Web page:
“The five stories are from a range of people living in Kendal, of different age groups and professions, so each give a unique angle on the experience of flooding,” says Mike. “Then, after viewing the exhibition, attendees are encouraged to draw a little portrait and write their own experience of flooding or extreme weather connected to climate change.
“Through this the exhibition will grow and evolve while it is on. In the room there will be an atmospheric soundtrack playing of wind, rain and water; while around the room there will be bits of art marking the history of flooding in Kendal.”
One of the stories comes from the perspective of Graham Standring, an area ranger with the Lake District National Park, who has been actively involved in the flood recovery work across the park. “Through Five Bridges, people will be able to hear how the floods affected communities in the National Park and how we’re beginning to repair our footpaths and bridges that are used by millions of people every year. We’ve been working hard to ensure the majority of the park was open and accessible ahead of the summer, but there’s still repair work to be done.
“One thing remains unchanged though – you will always find a warm welcome in the Lake District.”
Beyond Kendal’s exhibition venues, Kendal is of course already awash with comics-inspired art, displayed in many local businesses windows as part if the Windows on Comic Art Trail which features work by comic artists from across the globe, local school children and community groups.
The Festival weekend in Kendal launches from 1.00pm on Friday for early arrivers, when Knockabout Comics open their “Malt Room of Mischief” at the Brewry Arts Centre. In the evening, a battle royal is on the cards as comic creators argue the case for their favourite of two cartoon greats – Asterix or Tintin? (A limited number of tickets are still available).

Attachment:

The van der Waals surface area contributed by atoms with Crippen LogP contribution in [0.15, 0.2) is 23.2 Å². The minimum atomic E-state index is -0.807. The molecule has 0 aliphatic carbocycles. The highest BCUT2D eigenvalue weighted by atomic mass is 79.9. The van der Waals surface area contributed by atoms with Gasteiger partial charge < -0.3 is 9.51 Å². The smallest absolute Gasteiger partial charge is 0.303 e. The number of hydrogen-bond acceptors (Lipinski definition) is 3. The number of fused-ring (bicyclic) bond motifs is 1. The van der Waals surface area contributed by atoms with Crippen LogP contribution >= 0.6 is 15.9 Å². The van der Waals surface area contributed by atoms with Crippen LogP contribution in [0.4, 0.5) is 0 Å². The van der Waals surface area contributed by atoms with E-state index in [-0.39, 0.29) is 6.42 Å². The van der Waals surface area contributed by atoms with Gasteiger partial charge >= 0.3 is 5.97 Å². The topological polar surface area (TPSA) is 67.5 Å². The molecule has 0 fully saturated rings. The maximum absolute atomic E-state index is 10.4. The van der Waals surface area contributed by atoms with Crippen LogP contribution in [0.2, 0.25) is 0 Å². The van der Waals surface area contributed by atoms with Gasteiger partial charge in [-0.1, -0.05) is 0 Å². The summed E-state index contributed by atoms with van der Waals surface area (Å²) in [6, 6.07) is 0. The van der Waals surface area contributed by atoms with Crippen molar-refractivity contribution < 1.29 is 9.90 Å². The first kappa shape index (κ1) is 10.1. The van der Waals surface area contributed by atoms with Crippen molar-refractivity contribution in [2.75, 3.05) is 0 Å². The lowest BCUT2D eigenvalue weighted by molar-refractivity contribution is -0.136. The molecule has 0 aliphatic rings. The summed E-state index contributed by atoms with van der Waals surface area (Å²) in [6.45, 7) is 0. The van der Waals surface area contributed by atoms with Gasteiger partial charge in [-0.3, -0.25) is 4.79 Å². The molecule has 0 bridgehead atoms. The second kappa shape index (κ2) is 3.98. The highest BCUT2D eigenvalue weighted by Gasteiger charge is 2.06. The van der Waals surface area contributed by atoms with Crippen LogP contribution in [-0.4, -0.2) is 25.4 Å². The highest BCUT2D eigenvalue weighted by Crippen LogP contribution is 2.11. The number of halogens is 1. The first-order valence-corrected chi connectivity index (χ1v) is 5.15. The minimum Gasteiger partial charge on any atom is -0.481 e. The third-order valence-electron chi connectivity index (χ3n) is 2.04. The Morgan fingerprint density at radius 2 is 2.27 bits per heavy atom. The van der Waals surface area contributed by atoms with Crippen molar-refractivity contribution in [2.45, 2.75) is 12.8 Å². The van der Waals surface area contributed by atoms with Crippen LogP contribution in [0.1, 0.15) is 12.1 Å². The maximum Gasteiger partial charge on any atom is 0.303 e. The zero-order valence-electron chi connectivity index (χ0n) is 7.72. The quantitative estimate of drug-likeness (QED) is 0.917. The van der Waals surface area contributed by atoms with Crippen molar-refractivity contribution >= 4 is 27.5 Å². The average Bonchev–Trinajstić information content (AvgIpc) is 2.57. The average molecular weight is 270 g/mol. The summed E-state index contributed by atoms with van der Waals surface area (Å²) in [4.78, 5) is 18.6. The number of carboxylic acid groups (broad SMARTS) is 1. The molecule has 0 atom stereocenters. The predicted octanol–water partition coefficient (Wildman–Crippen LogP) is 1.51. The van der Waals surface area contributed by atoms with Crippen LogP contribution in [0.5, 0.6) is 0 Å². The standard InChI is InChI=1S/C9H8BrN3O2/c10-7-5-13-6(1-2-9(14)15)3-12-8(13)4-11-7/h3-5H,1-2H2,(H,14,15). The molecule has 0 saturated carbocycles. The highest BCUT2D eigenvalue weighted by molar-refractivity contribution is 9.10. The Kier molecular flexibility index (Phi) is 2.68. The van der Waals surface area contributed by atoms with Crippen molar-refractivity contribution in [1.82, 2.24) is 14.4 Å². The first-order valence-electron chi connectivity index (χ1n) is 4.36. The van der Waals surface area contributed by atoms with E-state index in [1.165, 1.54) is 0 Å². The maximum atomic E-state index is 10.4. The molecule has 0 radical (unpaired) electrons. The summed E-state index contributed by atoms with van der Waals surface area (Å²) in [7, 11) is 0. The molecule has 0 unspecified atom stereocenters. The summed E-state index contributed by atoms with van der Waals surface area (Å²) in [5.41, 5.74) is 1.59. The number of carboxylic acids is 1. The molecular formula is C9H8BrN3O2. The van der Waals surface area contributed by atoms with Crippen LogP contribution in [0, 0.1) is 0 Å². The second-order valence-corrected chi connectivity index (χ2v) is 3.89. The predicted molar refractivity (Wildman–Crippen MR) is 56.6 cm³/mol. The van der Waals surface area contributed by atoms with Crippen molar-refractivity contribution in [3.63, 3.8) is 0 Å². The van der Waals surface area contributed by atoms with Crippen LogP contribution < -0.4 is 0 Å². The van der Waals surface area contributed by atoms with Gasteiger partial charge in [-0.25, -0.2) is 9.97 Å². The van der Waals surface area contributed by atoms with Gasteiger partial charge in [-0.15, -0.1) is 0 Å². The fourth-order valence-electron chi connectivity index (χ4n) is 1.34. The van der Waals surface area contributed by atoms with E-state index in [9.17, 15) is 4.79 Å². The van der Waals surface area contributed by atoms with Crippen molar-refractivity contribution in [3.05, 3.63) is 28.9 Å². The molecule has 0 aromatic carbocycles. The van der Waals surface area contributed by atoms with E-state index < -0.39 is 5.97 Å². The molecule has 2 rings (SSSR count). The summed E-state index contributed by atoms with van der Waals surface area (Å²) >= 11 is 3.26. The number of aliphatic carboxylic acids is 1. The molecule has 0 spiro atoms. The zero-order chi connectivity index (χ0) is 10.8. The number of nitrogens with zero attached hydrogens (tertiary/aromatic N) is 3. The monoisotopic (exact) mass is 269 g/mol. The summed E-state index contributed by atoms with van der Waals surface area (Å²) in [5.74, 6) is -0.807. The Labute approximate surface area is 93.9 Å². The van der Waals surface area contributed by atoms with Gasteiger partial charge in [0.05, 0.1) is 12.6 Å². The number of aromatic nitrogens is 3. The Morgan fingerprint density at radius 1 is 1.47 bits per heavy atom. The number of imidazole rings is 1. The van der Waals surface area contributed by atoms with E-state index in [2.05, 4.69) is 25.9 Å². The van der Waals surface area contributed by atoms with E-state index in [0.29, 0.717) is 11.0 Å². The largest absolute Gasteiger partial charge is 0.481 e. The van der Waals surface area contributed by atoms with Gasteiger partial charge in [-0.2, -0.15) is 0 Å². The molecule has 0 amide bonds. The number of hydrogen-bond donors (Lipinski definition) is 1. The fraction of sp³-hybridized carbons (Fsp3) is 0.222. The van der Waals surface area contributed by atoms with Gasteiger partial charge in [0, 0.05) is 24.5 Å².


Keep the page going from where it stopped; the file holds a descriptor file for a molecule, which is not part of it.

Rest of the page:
For the opening event of LICAF 2016, fans of both characters hope to settle this thing for good, the Festival bringing together two top teams to slug it out on stage – without the help of a magic potion – and establish which character most deserves that cherished place on your oversized bookshelf.
This launch event in partnership with Lancaster University will include contributions key comic artists, celebrities and others, including TV chat show host Jonathan Ross, comedians Alan Carr and Jack Whitehall and Strictly Come Dancing judge Darcy Bussell! The night will also feature the announcement of the new Comics Laureate, taking over from Watchmen artist Dave Gibbons, who has been busy recently working on a terrific new range of graphic novels for children with Oxford University Press.
• For more information on all the Festival’s exhibitions visit www.comicartfestival.com/the-festival/exhibitions
• The 2016 Lakes International Comic Art Festival Programme is available to view and download here
• In a hurry? Here’s the Festival in a Flash!
• For all events information visit the Lakes International Comic Art Festival web site: www.comicartfestival.com | Find the Lakes International Comic Art Festival on Facebook | Follow the Festival on Twitter @comicartfest